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Troubleshooted is not a word, but troubleshot is.

Is this really the correct word to use?

I always feel like saying:

I troubleshooted it.

vs

I troubleshot it

For some reason, it just doesn't sound right to me.

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12  
I don't like either -- I tend to go with "I finished troubleshooting it" or "I figured out the problem" or "I fixed it." When the right word sounds wrong, find another right word. –  J.T. Grimes Sep 15 '10 at 16:33
    
Agree with Boofus: I spent xx hours troubleshooting. –  moioci Sep 15 '10 at 21:49
    
Seems to be another of these modern day defective verbs like "input" (-: –  hippietrail Jun 3 '11 at 16:15
    
One reason that "troubleshot" rings wrong is that it would be so rarely used. No one troubleshoots for a living; they troubleshoot in order to fix something, so the past tense of "troubleshoot" should ideally be "fixed": "Did you troubleshoot that?" "Yes, I fixed it." –  JeffSahol Dec 29 '11 at 14:15
    
@Boofus The elephant is still there. –  Eduardo Jan 4 '12 at 19:57

6 Answers 6

To troubleshoot is the verb in the infinitive form.

Present: I troubleshoot it.

Simple Past: I troubleshot it.

Present perfect: I have troubleshot it.

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Why do you assume that troubleshoot takes an object? If you treat it as intransitive, the problem doesn't arise: I troubleshoot for a living, and I was troubleshooting last week, but ?"I troubleshot." (with full stop) would hardly ever be used. Daydream is similar: I often daydream, and I was daydreaming half an hour ago, but you never have to decide whether the perfect tense is ?daydreamt or ?daydreamed (unless in a phrase like "I daydreamed you were in love with me", which I think is extending the word too far).

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1  
"I troubleshot for Acme Rocketboot Company for 25 years, but despite my best efforts they never perfected their product." –  Peter Shor Mar 6 '12 at 20:00

The etymology of troubleshoot - the words trouble+shoot - mean that it follows the same rules as shoot itself. The past-particple of which is shot, not shooted.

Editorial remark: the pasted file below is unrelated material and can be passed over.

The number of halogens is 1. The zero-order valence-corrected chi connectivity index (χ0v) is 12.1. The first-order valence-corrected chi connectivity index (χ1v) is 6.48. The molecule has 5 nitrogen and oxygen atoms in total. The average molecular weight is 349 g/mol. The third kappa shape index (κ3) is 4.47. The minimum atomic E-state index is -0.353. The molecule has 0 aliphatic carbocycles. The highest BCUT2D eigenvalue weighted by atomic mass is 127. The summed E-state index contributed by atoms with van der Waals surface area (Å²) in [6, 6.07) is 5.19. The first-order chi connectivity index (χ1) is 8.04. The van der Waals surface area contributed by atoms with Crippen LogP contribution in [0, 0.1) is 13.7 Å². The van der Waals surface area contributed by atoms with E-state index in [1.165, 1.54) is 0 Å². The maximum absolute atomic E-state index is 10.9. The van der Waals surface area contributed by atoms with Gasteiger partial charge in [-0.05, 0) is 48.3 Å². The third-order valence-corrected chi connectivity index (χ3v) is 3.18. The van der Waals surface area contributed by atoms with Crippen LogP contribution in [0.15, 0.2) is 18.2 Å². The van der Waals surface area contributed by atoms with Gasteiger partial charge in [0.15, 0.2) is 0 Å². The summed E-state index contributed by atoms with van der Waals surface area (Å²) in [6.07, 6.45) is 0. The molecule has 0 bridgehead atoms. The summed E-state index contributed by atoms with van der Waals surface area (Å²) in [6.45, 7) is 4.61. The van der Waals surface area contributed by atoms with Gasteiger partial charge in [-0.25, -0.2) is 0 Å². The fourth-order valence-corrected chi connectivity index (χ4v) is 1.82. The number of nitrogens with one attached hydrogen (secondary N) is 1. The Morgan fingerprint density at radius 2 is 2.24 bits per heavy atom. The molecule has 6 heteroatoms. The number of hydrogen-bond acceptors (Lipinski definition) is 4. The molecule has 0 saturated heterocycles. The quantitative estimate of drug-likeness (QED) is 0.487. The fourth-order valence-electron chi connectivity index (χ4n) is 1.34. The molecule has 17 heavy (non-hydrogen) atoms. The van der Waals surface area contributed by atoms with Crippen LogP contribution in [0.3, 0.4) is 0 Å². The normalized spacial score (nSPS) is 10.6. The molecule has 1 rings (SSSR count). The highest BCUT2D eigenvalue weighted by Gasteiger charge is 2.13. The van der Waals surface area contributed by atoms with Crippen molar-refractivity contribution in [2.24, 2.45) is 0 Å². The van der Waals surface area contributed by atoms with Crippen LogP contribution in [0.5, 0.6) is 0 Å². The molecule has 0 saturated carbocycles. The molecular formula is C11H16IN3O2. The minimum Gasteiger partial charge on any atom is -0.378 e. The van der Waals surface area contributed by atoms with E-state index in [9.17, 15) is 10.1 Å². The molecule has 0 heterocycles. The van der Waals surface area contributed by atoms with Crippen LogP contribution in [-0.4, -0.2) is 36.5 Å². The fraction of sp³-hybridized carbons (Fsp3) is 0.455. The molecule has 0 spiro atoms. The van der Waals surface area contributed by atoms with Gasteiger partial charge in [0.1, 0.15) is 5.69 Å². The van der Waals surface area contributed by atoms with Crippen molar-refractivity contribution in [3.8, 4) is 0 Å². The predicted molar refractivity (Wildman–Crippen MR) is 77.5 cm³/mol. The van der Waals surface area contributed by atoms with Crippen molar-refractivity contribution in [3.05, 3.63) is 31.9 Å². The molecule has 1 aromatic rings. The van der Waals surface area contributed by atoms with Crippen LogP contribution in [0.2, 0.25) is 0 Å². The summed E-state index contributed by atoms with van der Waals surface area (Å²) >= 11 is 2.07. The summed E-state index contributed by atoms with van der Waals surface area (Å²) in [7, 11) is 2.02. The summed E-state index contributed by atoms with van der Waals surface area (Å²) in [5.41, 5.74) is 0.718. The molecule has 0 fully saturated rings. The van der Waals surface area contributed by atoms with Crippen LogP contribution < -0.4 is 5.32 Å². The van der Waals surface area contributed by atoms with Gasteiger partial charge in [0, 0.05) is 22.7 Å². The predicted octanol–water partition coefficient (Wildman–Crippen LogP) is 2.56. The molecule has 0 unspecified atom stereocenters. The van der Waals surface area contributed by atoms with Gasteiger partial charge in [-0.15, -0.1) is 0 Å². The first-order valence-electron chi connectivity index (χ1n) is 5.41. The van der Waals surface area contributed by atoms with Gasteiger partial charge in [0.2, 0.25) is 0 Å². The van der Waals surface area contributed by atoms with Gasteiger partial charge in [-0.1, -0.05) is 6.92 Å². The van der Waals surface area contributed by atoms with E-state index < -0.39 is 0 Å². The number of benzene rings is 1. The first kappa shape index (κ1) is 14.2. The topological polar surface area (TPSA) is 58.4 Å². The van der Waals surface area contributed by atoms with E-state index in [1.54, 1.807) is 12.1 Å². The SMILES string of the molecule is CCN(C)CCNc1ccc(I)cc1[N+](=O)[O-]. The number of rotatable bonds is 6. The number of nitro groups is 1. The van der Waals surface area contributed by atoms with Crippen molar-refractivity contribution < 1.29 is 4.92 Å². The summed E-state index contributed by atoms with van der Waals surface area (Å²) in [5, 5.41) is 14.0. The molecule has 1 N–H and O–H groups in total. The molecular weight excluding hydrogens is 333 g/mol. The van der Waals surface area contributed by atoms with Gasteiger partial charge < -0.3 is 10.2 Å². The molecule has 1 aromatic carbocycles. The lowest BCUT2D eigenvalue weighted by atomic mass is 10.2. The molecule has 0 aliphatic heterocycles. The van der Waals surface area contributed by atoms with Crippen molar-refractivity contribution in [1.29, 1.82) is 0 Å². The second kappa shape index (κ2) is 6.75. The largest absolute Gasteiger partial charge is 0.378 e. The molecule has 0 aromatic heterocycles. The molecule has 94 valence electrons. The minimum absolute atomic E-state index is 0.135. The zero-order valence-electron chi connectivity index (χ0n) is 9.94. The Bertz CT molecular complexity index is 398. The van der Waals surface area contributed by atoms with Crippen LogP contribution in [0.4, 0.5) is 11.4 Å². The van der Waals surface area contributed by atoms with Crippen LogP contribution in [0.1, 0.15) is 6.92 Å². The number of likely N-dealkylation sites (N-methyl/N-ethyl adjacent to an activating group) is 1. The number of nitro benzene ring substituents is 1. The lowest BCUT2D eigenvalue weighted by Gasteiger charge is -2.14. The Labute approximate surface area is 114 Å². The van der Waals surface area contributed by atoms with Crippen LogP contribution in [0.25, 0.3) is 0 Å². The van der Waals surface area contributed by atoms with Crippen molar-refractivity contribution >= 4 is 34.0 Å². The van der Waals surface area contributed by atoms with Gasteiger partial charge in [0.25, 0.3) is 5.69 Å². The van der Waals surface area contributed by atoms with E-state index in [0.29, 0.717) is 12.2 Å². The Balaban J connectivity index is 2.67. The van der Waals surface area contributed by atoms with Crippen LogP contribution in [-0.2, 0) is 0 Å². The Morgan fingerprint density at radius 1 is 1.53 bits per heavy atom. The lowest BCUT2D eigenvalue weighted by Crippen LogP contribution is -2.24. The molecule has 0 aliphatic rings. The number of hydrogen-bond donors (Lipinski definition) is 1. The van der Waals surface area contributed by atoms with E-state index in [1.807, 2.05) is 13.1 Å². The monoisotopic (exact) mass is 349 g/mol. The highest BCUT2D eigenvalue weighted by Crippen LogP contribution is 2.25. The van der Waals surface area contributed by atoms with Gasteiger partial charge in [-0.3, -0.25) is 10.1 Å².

"I troubleshot it" is correct, even if it sounds odd. That's English for you!

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12  
According to all the dictionaries, the standard past-tense form is, indeed, troubleshot. But, I must say that I think your reasoning for why this is true is a bit too strong (i.e. etymology trumps all). When words combine with other words to derive a new word, this new word's forms need not be dependent on the original word's forms. They can be, but there are also many cases where this doesn't happen. This article discusses a bit how messy/complex it is: itre.cis.upenn.edu/~myl/languagelog/archives/004151.html –  Kosmonaut Sep 15 '10 at 15:56

Troubleshot sounds wrong perhaps because it's a backformation from noun troubleshooting. In which case, the correct procedure would be to regularize it as 'Troubleshooted' but that's even worse.

(This is why you have "flied out" in Baseball and "mother-in-laws" for multiple MILs.)

My advice? Go with "fixed".

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3  
I don't like fixing as a replacement. It sounds less professional and fixing is not the same as troubleshooting. You can troubleshoot something without necessarily fixing it. –  user16425 Dec 28 '11 at 20:14

I have done lots of troubleshooting and it never occurred to me to say either "troubleshot" or "troubleshooted", of course I never thought about it either.

But I did talk about it and guess what I said... "I have been troubleshooting".

So it may lose some points for being not simply a preterite tense but it wins more points for being perfectly natural.

(It doesn't work for the other modern defective verb, input though)

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I have been inputting data? –  JD Isaacks Jun 3 '11 at 16:34
    
@John: Well that does kinda work but "I have been inputting my password" makes it sounds like quite a long complicated password (-: –  hippietrail Jun 3 '11 at 16:45
    
Inputting ... that's something they do in golf. –  GEdgar Dec 29 '11 at 13:34

I troubleshot the problem and fixed it.

Sounds good to me.

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protected by RegDwigнt Dec 28 '11 at 20:41

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